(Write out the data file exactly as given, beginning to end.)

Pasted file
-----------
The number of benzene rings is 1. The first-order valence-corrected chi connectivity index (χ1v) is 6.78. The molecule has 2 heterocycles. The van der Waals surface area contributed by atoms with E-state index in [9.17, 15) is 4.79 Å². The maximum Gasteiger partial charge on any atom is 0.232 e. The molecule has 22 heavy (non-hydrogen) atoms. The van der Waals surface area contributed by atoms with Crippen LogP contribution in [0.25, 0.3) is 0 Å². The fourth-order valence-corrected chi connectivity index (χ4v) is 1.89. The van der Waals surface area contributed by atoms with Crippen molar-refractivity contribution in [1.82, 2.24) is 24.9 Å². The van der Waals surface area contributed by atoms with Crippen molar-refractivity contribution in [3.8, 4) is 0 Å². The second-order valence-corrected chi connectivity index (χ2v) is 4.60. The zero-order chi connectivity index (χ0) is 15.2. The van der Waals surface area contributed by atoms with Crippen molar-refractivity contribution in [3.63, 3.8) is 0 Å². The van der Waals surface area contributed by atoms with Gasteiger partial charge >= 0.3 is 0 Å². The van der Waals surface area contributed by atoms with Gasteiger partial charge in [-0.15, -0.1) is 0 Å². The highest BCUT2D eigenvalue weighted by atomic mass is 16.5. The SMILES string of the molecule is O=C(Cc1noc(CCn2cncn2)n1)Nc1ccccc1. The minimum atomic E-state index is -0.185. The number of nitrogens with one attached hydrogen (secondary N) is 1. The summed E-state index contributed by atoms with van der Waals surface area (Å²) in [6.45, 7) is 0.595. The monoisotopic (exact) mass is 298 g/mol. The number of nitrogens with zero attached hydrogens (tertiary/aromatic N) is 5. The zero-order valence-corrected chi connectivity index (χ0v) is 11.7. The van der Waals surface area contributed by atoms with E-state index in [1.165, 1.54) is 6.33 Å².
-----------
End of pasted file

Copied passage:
The number of benzene rings is 1. The first-order valence-corrected chi connectivity index (χ1v) is 6.78. The molecule has 2 heterocycles. The van der Waals surface area contributed by atoms with E-state index in [9.17, 15) is 4.79 Å². The maximum Gasteiger partial charge on any atom is 0.232 e. The molecule has 22 heavy (non-hydrogen) atoms. The van der Waals surface area contributed by atoms with Crippen LogP contribution in [0.25, 0.3) is 0 Å². The fourth-order valence-corrected chi connectivity index (χ4v) is 1.89. The van der Waals surface area contributed by atoms with Crippen molar-refractivity contribution in [1.82, 2.24) is 24.9 Å². The van der Waals surface area contributed by atoms with Crippen molar-refractivity contribution in [3.8, 4) is 0 Å². The second-order valence-corrected chi connectivity index (χ2v) is 4.60. The zero-order chi connectivity index (χ0) is 15.2. The van der Waals surface area contributed by atoms with Crippen molar-refractivity contribution in [3.63, 3.8) is 0 Å². The van der Waals surface area contributed by atoms with Gasteiger partial charge >= 0.3 is 0 Å². The van der Waals surface area contributed by atoms with Gasteiger partial charge in [-0.15, -0.1) is 0 Å². The highest BCUT2D eigenvalue weighted by atomic mass is 16.5. The SMILES string of the molecule is O=C(Cc1noc(CCn2cncn2)n1)Nc1ccccc1. The minimum atomic E-state index is -0.185. The number of nitrogens with one attached hydrogen (secondary N) is 1. The summed E-state index contributed by atoms with van der Waals surface area (Å²) in [6.45, 7) is 0.595. The monoisotopic (exact) mass is 298 g/mol. The number of nitrogens with zero attached hydrogens (tertiary/aromatic N) is 5. The zero-order valence-corrected chi connectivity index (χ0v) is 11.7. The van der Waals surface area contributed by atoms with E-state index in [1.165, 1.54) is 6.33 Å².